There are a lot of things that I’m really good at.  As an exercise in acknowledgment, here are some of them – I’m a good facilitator; I’m a good coach; I’m a good teacher; I’m a good speaker; I’m a good writer; I’m a good friend; I’m a good website designer; I’m a good student…etc.  And yet, I torture myself with “what ifs” on a regular basis.  I torture myself with the thought that if I’m not perfect, I’ve failed.

I can’t tell you the number of former employers I’ve avoided asking for a reference because I was certain they were dissatisfied with the quality of my work.  I had absolutely NO reason for thinking that.  No reprimands, no comments, not even any sidelong glances.  But because I hadn’t been a 100% perfect employee, I was sure they hated me.

I psych myself out and torture myself on a fairly regular basis.  Which leads to paralysis.  Which leads to misery. It’s fairly typical adult child of an alcoholic behavior, but putting a name on it doesn’t make it any prettier.

It has been a very long winter and I have participated in my own form of hibernation.  This week I’m finally feeling my juices starting to run again. I ready to start being active and creative again.  Keeping in mind the lessons that I spoke to Christin (and myself) last night will help me to keep moving forward.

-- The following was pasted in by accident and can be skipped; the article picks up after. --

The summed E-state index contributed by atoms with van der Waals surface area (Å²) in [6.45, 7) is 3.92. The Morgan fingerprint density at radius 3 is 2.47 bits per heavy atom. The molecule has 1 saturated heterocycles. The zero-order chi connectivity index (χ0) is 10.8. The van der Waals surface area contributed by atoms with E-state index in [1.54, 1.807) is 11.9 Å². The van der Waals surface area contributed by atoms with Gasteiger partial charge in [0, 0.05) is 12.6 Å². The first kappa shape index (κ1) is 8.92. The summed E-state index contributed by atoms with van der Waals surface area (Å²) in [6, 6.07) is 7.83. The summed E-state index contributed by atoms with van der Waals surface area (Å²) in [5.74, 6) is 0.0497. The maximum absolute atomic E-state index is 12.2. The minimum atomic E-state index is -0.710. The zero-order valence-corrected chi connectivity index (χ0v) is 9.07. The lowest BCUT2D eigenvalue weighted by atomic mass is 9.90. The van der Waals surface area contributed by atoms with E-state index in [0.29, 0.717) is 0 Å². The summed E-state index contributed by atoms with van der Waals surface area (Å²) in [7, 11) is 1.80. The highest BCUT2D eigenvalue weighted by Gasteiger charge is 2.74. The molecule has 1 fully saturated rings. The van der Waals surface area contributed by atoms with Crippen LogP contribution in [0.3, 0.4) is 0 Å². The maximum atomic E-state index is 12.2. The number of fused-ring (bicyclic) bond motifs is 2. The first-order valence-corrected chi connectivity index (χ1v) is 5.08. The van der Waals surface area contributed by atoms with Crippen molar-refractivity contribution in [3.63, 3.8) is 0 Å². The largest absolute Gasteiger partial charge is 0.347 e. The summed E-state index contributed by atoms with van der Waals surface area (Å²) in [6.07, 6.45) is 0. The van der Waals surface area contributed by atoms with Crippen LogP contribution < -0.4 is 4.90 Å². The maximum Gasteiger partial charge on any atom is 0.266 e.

Last night, I got a double miracle.  I got to hear one of the best icebreaker speeches I’ve ever heard; and I tricked myself into giving myself exactly the feedback I needed to hear.

Thank you Christin for being the vehicle and the conduit for both those things.  You are fantastic and I am excited to watch you blossom.

What about you?  Head to the comments and let us know about some of the things that you’re good at!  :-)

About the author

Leah Carey

Leah Carey is the Chief Miracle Officer of The Miracle Journal, where she writes about the large and small miracles that happen in her life every day. She is a life coach, speaker, journalist, freelance writer, and lover of life. In all of those pursuits, she works with people to identify what’s already right in your life so you can build an even more joyful and fulfilling daily experience from that foundation. You can find her on Facebook, , Twitter, and YouTube.

Permanent link to this article: http://www.themiraclejournal.com/2011/04/21/the-icebreaker-miracle/

3 comments

  1. Cheryl Collins

    Sometimes I get hung up that I am “good” at a lot of different things , but not “great” at any one thing. So I am not a child prodigy….big deal, right?

    1. Leah Carey

      VERY well said, Cheryl. I know exactly what you mean. I look at people who are younger than me and are already famous or really accomplished in some way and think, “What have I been doing with my life?” Oh right, I’ve been becoming the person I need to be in order to do MY best. As I said to Christin the other day, comparison is the highest form of self-violence. Now to remember that……… :-)

  2. Armida Morelen